Journal Article

Antitumor effect of parathyroid hormone-related protein neutralizing antibody in human renal cell carcinoma <i>in vitro</i> and <i>in vivo</i>

Isabelle Talon, Véronique Lindner, Carole Sourbier, Eric Schordan, Sylvie Rothhut, Mariette Barthelmebs, Hervé Lang, Jean-Jacques Helwig and Thierry Massfelder

in Carcinogenesis

Volume 27, issue 1, pages 73-83
Published in print January 2005 | ISSN: 0143-3334
Published online August 2005 | e-ISSN: 1460-2180 | DOI: http://dx.doi.org/10.1093/carcin/bgi203
Antitumor effect of parathyroid hormone-related protein neutralizing antibody in human renal cell carcinoma in vitro and in vivo

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  • Clinical Cytogenetics and Molecular Genetics

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Functional inactivation of the von Hippel-Lindau (VHL) tumor suppressor gene occurs in 40–80% of human conventional renal cell carcinomas (RCCs). We showed recently that VHL-deficient RCCs expressed large amounts of parathyroid hormone-related protein (PTHrP), and that PTHrP, acting through the PTH1 receptor (PTH1R), plays an essential role in tumor growth. We also showed that PTHrP expression is negatively regulated by the VHL gene products (pVHL). Our goal was to determine whether blocking the PTHrP/PTH1R system might be of therapeutic value against RCC, independent of VHL status and PTHrP expression levels. The antitumor activity of PTHrP neutralizing antibody and of PTH1R antagonist were evaluated in vitro and in vivo in a panel of human RCC lines expressing or not pVHL. PTHrP is upregulated compared with normal tubular cells. In vitro, tumor cell growth and viability was decreased by up to 80% by the antibody in all cell lines. These effects resulted from apoptosis. Exogenously added PTHrP had no effect on cell growth and viability, but reversed the inhibitory effects of the antibody. The growth inhibition was reproduced by a specific PTH1R antagonist in all cell lines. In vivo, the treatment of nude mice bearing the Caki-1 RCC tumor with the PTHrP antibody inhibited tumor growth by 80%, by inducing apoptosis. Proliferation and neovascularization were not affected by the antiserum. Anti-PTHrP treatment induced no side effects as assessed by animal weight and blood chemistries. Current therapeutic strategies are only marginally effective against metastatic RCC, and adverse effects are common. This study provides a rationale for evaluating the blockade of PTHrP signaling as therapy for human RCC in a clinical setting.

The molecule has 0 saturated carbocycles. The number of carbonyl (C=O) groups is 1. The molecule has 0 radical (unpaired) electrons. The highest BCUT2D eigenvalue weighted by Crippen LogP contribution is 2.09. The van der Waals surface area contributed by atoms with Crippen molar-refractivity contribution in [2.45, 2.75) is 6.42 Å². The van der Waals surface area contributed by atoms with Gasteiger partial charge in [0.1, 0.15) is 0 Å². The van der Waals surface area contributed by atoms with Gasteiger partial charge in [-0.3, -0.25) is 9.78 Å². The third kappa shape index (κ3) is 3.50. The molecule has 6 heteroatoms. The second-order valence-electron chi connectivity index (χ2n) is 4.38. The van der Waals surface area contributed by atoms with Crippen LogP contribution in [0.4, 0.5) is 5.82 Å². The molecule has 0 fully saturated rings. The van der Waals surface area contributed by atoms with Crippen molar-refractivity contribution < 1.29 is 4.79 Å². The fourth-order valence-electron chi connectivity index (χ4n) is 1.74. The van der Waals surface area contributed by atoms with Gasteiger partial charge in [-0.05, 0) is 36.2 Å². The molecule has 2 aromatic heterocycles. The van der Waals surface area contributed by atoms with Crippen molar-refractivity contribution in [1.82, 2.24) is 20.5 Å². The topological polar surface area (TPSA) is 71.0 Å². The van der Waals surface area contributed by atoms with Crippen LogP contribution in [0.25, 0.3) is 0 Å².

Keywords: HIF, hypoxia-induced factor; PTHrP, parathyroid hormone-related protein; PTH1R, parathyroid hormone-1 receptor; MTT, [3-(4,5-dimethylthiazol-2-yl)-2,5-diphenyltetrazolium bromide]; RCC, conventional renal cell carcinoma; VHL, von Hippel–Lindau; pVHL, VHL gene products

Journal Article.  7730 words.  Illustrated.

Subjects: Clinical Cytogenetics and Molecular Genetics

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